NEW YORK The U.S. economy will not recover until the end of this year, and even then growth will remain meek and vulnerable to higher interest rates and commodity prices, economist Nouriel Roubini said on Tuesday.
Roubini, who rose to prominence for predicting the global credit crisis, tore down the "green shoots" theory that a rebound is imminent, saying there was a significant risk of a "double-dip" recession where the economy expands slightly only to begin contracting again.
"In addition to green shoots there are also yellow weeds," he told the Reuters Investment Outlook Summit in New York.
He pointed to the growing divergence between business sentiment surveys, which have been improving in recent months, and industrial production, which is down sharply and receded another 1.1 percent in May.
Roubini, the head of economics research firm RGE Global Monitor, said the U.S. jobless rate, already at a 26-year high of 9.4 percent, would reach 11 percent before it begins to ease. He added that he saw few engines for growth given that U.S. consumers are tapped out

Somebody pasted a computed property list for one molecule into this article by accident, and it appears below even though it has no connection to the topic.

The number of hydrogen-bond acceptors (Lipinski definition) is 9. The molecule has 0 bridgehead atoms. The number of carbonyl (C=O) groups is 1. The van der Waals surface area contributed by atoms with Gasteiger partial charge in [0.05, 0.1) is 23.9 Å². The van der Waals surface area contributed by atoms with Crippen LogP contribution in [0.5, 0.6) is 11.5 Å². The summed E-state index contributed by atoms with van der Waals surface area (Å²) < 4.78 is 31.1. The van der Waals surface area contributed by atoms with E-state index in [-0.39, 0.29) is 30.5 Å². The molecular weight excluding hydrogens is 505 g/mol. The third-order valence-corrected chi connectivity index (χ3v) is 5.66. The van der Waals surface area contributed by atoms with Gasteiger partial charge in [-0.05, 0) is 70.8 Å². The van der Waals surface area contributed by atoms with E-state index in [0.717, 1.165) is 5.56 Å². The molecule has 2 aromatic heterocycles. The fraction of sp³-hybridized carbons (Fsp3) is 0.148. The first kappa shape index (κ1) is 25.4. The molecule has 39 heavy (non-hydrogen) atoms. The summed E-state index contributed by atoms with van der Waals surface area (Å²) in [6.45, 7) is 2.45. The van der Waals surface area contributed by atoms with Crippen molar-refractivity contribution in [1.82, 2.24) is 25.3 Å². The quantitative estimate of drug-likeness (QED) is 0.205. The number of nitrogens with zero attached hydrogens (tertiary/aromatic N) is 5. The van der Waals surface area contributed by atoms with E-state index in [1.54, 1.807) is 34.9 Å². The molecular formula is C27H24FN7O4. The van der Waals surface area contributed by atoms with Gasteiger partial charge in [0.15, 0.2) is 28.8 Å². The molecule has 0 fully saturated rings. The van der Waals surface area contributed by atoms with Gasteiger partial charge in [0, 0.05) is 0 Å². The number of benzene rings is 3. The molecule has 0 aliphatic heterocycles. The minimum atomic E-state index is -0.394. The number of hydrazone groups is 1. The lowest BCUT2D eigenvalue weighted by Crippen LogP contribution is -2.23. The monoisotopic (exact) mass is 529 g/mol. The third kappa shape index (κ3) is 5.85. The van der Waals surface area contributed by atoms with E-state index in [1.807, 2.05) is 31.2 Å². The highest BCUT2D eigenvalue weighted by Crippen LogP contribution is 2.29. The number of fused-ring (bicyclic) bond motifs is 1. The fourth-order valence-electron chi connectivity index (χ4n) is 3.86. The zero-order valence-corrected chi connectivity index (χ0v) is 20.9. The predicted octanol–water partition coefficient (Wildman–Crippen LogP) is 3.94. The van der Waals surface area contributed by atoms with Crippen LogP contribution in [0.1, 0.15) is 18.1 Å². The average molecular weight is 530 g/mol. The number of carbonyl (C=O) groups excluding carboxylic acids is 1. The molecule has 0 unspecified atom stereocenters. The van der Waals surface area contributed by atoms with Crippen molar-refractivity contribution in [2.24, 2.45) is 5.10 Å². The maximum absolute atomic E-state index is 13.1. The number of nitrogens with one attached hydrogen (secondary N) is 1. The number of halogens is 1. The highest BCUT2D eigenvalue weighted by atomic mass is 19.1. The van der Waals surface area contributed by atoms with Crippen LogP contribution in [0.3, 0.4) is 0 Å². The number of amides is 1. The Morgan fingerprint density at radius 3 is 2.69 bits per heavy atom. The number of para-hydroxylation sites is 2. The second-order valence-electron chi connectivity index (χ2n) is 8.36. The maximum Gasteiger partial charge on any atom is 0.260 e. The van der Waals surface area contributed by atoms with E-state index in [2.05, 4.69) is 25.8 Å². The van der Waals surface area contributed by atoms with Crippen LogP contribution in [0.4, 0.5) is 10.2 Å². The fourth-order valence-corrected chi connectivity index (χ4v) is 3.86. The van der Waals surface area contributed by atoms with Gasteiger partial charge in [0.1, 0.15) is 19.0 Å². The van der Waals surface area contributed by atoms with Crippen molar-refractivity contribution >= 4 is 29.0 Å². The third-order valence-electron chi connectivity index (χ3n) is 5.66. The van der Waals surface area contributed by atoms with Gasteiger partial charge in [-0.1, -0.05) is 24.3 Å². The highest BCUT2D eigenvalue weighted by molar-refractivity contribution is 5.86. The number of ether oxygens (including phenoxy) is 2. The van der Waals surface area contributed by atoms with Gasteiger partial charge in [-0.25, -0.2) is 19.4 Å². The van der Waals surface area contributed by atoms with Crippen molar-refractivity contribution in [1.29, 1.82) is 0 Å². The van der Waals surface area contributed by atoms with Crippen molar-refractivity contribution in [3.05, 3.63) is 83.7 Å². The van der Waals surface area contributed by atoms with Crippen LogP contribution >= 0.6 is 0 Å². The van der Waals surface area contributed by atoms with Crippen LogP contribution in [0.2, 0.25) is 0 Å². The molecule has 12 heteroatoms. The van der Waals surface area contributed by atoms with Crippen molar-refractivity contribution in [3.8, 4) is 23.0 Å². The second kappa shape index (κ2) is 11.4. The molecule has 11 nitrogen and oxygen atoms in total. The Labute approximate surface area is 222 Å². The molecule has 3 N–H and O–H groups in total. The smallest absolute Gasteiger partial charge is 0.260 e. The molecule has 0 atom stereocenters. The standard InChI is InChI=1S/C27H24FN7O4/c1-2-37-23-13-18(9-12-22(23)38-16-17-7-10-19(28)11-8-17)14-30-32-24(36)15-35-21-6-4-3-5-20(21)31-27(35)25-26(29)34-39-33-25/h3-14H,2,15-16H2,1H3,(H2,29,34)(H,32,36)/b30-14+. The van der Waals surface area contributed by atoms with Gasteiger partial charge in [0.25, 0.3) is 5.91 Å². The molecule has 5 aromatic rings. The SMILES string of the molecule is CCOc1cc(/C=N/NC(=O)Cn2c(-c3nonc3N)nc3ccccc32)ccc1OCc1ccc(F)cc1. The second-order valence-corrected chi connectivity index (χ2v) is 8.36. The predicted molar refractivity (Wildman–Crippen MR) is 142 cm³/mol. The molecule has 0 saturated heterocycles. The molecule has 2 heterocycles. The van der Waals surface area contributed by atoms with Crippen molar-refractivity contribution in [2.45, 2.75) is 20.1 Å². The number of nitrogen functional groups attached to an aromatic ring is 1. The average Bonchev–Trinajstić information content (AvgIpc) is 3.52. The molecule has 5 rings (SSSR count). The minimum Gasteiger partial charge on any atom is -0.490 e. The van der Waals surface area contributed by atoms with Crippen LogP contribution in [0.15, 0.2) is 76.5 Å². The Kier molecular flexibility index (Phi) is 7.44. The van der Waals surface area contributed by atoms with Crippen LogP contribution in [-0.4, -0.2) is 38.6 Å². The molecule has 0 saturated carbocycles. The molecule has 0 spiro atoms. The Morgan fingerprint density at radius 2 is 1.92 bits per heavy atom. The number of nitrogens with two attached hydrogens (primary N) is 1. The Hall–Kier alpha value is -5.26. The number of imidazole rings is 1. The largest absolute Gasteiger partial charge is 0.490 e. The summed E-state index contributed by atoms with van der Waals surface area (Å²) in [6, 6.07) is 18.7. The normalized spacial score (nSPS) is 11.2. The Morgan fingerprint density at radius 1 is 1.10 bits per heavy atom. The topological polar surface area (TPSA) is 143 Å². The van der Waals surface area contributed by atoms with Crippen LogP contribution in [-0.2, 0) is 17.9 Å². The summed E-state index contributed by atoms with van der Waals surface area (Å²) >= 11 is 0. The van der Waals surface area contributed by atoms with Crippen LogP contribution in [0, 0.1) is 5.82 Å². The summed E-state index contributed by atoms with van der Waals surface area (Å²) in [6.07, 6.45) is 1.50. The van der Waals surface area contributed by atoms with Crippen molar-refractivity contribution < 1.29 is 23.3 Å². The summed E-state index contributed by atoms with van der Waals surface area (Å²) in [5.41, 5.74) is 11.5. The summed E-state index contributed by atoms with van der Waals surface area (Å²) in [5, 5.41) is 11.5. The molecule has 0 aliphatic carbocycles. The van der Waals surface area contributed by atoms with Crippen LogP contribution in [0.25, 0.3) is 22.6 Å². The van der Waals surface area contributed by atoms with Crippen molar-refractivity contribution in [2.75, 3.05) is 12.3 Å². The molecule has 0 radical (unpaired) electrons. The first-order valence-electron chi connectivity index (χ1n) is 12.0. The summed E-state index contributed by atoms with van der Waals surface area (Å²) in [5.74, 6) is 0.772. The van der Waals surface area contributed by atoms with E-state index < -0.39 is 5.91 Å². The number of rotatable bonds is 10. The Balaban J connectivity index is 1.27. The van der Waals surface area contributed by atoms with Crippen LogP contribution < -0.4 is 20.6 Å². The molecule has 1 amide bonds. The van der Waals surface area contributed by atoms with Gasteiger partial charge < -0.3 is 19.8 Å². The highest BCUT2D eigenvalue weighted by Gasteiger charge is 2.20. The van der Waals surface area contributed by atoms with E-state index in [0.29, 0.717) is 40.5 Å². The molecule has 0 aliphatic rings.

As a result, Federal Reserve policy-makers, whom Roubini says completely missed the magnitude of the crisis at its inception, face an unenviable set of policy choices.
He said weak growth would allow the U.S. central bank to leave interest rates near the current rock-bottom levels for the foreseeable future. Eventually, however, trillions of dollars of unprecedented emergency measures to heal the financial system will need to be mopped back up to prevent an upsurge in inflation.
Rampant inflation could lead to negative economic cycles like the ones that plagued much of the industrialized world in the 1970s.
"That's the challenge the Fed is facing," Roubini said.
He said the central bank did the right thing to avoid an outright depression, but is left with emergency lending programs that are clearly not sustainable.
These factors, Roubini argued, would continue to pressure the U.S. dollar over the medium term.
Asked to grade the central bank's job, Roubini gave the Fed a "D" for missing the crisis altogether and downplaying its possible impact, but a "B-plus" after the credit debacle had unfolded.
"I give them credit for being very creative and very aggressive," he said.
(Editing by Leslie Adler)